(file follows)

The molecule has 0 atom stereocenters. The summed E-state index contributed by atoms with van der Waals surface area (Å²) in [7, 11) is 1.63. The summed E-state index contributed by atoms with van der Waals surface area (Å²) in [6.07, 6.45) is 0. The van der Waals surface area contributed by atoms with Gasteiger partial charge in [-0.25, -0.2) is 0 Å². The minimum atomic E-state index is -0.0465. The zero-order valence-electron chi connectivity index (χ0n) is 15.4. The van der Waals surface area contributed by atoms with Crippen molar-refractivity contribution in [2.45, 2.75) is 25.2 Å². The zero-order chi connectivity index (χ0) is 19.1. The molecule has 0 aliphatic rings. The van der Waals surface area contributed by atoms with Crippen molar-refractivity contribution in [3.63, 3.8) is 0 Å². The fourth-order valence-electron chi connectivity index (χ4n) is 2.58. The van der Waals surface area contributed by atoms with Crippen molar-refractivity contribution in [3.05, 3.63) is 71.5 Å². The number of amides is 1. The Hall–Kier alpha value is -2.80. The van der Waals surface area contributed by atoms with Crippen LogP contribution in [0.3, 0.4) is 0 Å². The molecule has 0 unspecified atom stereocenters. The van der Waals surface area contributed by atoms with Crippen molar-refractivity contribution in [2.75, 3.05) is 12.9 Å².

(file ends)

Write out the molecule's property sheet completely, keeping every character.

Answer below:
The molecule has 0 atom stereocenters. The summed E-state index contributed by atoms with van der Waals surface area (Å²) in [7, 11) is 1.63. The summed E-state index contributed by atoms with van der Waals surface area (Å²) in [6.07, 6.45) is 0. The van der Waals surface area contributed by atoms with Gasteiger partial charge in [-0.25, -0.2) is 0 Å². The minimum atomic E-state index is -0.0465. The zero-order valence-electron chi connectivity index (χ0n) is 15.4. The van der Waals surface area contributed by atoms with Crippen molar-refractivity contribution in [2.45, 2.75) is 25.2 Å². The zero-order chi connectivity index (χ0) is 19.1. The molecule has 0 aliphatic rings. The van der Waals surface area contributed by atoms with Crippen molar-refractivity contribution in [3.63, 3.8) is 0 Å². The fourth-order valence-electron chi connectivity index (χ4n) is 2.58. The van der Waals surface area contributed by atoms with Crippen molar-refractivity contribution in [3.05, 3.63) is 71.5 Å². The number of amides is 1. The Hall–Kier alpha value is -2.80. The van der Waals surface area contributed by atoms with Crippen LogP contribution in [0.3, 0.4) is 0 Å². The molecule has 0 unspecified atom stereocenters. The van der Waals surface area contributed by atoms with Crippen molar-refractivity contribution in [2.75, 3.05) is 12.9 Å².